Regular expressions patterns

Learn about the regular expressions patterns available in Python

Python Regular Expression Patterns List

The following table lists the regular expression syntax that is available in Python. Note that any Regex can be concatenated to form new regular expressions; if X and Y are both regular expressions, then XY is also a regular expression.

Pattern Description
. Matches any single character except newline. Using m option allows it to match newline as well.
^ Matches the start of the string, and in re.MULTILINE (see the next lesson on how to change to multiline) mode also matches immediately after each newline.
$ Matches end of line. In re.MULTILINE mode also matches before a newline.
[.] Matches any single character in brackets.
[^.] Matches any single character not in brackets.
* Matches 0 or more occurrences of preceding expression.
+ Matches 1 or more occurrence of preceding expression.
? Matches 0 or 1 occurrence of preceding expression.
{ n} Matches exactly n number of occurrences of preceding expression.
{ n,} Matches n or more occurrences of preceding expression.
{ n, m} Matches at least n and at most m occurrences of preceding expression. For example, x{3,5} will match from 3 to 5 'x' characters.
x| y Matches either x or y.
\d Matches digits. Equivalent to [0-9].
\D Matches nondigits.
\w Matches word characters.
\W Matches nonword characters.
\z Matches end of string.
\G Matches point where last match finished.
\b Matches the empty string, but only at the beginning or end of a word. Boundary between word and non-word and /B is opposite of /b. Example r"\btwo\b" for searching two from 'one two three'.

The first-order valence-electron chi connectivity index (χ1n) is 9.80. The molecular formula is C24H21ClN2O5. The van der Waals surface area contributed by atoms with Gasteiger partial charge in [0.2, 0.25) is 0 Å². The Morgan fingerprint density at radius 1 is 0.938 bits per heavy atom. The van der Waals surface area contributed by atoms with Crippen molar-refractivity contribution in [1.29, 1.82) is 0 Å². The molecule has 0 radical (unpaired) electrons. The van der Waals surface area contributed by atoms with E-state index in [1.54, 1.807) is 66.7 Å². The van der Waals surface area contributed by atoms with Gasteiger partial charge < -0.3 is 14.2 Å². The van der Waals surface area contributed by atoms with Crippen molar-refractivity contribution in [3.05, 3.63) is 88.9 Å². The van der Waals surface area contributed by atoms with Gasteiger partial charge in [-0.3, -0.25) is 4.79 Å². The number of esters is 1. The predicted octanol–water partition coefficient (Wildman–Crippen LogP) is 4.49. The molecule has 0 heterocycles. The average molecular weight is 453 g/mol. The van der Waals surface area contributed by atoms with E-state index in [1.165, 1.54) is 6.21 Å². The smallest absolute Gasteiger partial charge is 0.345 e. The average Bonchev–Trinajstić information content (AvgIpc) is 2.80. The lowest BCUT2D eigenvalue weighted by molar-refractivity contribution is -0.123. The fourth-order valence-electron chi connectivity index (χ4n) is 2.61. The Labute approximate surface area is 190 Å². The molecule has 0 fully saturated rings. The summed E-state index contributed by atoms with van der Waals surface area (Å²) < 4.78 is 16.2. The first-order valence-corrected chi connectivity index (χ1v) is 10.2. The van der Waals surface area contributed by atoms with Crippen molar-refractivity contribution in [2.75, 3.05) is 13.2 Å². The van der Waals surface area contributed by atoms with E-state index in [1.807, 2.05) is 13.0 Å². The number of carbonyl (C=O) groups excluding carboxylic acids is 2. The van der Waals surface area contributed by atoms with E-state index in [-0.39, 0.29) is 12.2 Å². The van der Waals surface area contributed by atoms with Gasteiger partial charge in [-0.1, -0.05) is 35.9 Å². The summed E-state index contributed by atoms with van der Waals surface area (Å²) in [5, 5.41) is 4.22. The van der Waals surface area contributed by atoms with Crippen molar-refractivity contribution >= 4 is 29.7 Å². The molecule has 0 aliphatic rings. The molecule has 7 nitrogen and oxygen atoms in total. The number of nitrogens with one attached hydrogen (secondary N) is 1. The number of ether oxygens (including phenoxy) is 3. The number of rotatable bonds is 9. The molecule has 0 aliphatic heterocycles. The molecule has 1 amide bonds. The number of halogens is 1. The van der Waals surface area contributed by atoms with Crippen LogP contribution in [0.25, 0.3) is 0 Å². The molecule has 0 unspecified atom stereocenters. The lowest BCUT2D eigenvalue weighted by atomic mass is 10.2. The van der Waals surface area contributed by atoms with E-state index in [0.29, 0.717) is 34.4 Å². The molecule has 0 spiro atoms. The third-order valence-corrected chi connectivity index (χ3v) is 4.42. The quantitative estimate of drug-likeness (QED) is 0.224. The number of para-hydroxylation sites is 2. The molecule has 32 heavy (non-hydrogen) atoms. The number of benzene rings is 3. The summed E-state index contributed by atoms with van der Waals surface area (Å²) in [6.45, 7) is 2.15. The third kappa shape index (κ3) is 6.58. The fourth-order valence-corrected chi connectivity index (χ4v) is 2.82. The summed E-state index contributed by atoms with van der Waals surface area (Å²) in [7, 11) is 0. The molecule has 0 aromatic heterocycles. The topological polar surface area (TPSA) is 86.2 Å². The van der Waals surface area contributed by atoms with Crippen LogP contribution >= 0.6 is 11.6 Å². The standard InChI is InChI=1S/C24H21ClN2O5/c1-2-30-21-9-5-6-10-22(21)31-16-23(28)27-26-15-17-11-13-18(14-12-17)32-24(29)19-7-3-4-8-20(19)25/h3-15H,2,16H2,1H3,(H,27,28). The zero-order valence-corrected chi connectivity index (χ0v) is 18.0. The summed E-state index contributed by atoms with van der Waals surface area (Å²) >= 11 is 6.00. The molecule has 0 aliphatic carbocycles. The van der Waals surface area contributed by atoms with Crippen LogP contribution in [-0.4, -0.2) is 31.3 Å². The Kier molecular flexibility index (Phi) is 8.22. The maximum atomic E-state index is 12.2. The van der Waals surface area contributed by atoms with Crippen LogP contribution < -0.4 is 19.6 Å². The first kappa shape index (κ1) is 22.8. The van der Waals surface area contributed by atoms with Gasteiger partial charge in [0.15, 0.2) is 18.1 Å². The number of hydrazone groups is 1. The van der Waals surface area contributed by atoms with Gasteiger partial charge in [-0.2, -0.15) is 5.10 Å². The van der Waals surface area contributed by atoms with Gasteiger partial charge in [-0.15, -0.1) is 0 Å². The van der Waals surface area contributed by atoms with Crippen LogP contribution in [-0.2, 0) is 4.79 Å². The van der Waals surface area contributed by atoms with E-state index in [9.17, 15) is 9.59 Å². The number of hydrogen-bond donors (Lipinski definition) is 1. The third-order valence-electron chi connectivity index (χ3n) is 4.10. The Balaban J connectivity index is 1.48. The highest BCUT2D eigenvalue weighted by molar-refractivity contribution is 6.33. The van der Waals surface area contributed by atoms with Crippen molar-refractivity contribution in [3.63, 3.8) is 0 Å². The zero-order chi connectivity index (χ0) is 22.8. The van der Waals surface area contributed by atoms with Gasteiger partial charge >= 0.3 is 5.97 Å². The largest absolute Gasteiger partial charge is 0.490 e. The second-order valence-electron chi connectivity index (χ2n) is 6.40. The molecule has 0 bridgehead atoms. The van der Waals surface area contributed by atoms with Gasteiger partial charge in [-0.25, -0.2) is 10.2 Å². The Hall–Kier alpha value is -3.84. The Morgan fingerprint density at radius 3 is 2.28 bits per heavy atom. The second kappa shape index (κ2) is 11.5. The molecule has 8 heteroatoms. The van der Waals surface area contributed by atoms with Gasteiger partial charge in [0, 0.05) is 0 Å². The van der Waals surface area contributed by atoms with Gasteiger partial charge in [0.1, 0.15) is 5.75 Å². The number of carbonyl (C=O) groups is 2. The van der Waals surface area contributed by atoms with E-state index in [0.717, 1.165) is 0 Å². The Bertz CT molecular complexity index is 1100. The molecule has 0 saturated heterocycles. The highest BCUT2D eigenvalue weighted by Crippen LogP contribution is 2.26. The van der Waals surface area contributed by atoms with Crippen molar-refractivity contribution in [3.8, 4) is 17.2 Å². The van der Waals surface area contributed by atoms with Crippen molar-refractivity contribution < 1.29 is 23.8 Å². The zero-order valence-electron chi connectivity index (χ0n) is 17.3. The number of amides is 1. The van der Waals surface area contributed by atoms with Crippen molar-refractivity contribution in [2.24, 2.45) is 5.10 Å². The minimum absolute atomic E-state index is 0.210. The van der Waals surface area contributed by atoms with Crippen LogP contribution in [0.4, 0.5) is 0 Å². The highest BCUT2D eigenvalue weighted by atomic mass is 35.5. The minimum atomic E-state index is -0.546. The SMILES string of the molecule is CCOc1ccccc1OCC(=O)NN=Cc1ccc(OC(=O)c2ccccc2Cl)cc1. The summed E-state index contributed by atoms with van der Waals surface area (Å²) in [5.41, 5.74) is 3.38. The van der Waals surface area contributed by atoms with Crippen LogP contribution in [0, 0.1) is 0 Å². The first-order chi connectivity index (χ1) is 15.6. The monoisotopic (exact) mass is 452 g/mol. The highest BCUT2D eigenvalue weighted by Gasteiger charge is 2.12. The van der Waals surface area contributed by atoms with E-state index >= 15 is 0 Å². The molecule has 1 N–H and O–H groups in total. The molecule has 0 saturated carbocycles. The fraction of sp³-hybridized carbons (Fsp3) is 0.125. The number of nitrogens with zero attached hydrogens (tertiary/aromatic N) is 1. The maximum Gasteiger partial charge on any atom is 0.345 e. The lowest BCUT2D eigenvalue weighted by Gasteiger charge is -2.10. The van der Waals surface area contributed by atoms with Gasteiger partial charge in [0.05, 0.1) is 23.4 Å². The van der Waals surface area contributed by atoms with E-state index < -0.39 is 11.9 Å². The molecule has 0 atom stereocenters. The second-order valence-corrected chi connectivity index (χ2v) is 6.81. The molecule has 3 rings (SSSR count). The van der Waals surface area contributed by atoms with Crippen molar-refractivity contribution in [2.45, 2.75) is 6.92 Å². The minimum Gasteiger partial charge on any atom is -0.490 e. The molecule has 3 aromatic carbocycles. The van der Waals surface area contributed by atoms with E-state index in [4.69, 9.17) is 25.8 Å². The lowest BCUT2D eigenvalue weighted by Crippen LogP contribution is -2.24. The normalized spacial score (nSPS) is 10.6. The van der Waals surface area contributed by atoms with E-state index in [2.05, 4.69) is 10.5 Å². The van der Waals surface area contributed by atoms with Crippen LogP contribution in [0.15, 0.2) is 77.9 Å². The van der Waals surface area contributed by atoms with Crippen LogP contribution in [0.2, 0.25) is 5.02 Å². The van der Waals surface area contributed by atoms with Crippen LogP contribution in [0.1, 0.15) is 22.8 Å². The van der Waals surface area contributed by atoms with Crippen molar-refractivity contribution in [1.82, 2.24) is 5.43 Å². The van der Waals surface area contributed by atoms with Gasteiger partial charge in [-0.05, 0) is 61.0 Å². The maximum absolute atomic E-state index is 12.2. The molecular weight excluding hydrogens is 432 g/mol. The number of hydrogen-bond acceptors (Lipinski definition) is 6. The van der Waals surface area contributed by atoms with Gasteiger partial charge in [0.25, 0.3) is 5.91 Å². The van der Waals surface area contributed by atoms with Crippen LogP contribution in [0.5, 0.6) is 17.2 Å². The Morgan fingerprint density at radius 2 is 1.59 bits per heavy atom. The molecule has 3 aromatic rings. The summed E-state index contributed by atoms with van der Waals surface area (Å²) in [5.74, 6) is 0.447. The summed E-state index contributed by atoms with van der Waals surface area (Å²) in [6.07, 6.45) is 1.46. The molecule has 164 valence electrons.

\B Matches nonword boundaries.
\n, \t Matches newlines, carriage returns, tabs, etc.
\s Matches whitespace.
\S Matches nonwhitespace.
\A Matches beginning of string.
\Z Matches end of string. If a newline exists, it matches just before newline.

Groups and Lookarounds

Pattern Description
(re) Groups regular expressions and remembers matched text.
(?: re) Groups regular expressions without remembering matched text. For example, the expression `(?:x{6})*` matches any multiple of six 'x' characters.
(?#...) Comment.
(?= ...) Matches if ... matches next, but doesn’t consume any of the string. This is called a lookahead assertion. For example, Scientific (?=Python) will match Scientific only if it’s followed by Python.
(?!...) Matches if ... doesn’t match next. This is a negative lookahead assertion.
(? < =...) Matches if the current position in the string is preceded by a match for ... that ends at the current position.